[0009] Significant problems have been noted with phred's algorithm for handling variable peak spacing, especially for MegaBACE sequencers where the spacing between peaks can change rather abruptly along the traces (commonly referred to as the “accordion effect”). Phred starts the base calling process by predicting idealized peak locations, which are then matched up with observed peaks to generate the actual calls. The problems are due to the way that phred computes and uses predicted peak information. Phred first looks for the portion of the chromatogram that has the most uniform spacing and works its way outward. At each step of the way out there is a limit on how fast the spacing can change. When the spacing changes too rapidly, phred can lose synchronization with the actual spacing. Attempts to improve phred's ability to handle variable peak spacing were met with limited success. When desynchronization occurs, phred may add or remove basecalls to preserve uniform peak spacing. This can result in excessive insertion and deletion errors that can lead to serious assembly problems or frame shifts during translation into amino acid sequence.

[0010] Improved computer systems and methods are still needed to evaluate, analyze, and process the vast amount of information now used and made available from DNA sequencing efforts.

SUMMARY OF THE INVENTION

[0011] Using multiple noisy peak-like signals that vary in space or time as input, the present invention determines the sequence of peaks (and thus, basecalls) through a process that combines resolution enhancement and peak detection. This method places a higher emphasis on peak detection and/or assignment and local peak spacing estimation than the prior art methods that rely upon the estimation of global peak spacing. Because of these attributes, the methods described herein is robust with regard to variable peak spacing.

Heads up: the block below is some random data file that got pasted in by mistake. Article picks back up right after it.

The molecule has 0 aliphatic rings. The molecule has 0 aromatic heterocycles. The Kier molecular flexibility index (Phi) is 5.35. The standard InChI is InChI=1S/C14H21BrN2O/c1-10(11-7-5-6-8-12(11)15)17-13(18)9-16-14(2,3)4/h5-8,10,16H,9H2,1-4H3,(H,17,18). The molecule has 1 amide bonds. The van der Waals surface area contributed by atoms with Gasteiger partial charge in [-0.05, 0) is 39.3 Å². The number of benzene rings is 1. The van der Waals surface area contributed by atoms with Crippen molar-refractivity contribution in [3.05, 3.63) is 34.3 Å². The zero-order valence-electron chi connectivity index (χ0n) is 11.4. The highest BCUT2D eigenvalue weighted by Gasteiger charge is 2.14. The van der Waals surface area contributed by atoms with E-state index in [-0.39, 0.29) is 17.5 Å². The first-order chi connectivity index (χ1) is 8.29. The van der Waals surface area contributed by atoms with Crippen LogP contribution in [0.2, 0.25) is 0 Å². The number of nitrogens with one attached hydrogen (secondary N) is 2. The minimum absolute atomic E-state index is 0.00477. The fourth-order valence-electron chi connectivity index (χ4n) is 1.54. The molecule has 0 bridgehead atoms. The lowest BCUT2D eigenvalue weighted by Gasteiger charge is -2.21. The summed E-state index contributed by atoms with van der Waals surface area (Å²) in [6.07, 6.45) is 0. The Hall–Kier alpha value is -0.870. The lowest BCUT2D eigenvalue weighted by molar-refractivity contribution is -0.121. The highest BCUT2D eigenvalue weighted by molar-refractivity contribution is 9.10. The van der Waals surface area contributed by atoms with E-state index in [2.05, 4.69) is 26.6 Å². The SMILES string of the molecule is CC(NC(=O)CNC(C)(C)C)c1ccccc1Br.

[0012] More specifically, the method generates a new trace (referred to as LT) by combining the information contained in the input traces. The trace LT is computed by cross-correlating every trace position and its vicinity to an ideal, Gaussian-shaped model peak. The newly generated, transformed traces are then combined to yield the LT-trace. The initial cross-correlation step improves the detection of peak-like shapes and allows for a better resolution of peaks without the need to analyze all input traces independently.

[0013] In a preferred embodiment, the invention provides base calling software (referred to as “LifeTrace”) that implements a novel algorithm for base calling from sequencing chromatogram trace data. The base calling method described herein utilizes call quality scores (described below), local peak spacing estimation, and other quality thresholds for removing, merging, and adding basecalls.

[0014] Another embodiment of the invention provides a new quality score: the gap-quality score. The gap quality score estimates the probability that between the current and the next base might be another base; i.e. that a deletion error has occurred. This new quality score allows for the identification of real deletions (deletion Single Nucleotide Polymorphisms) that occur as natural variations between individuals.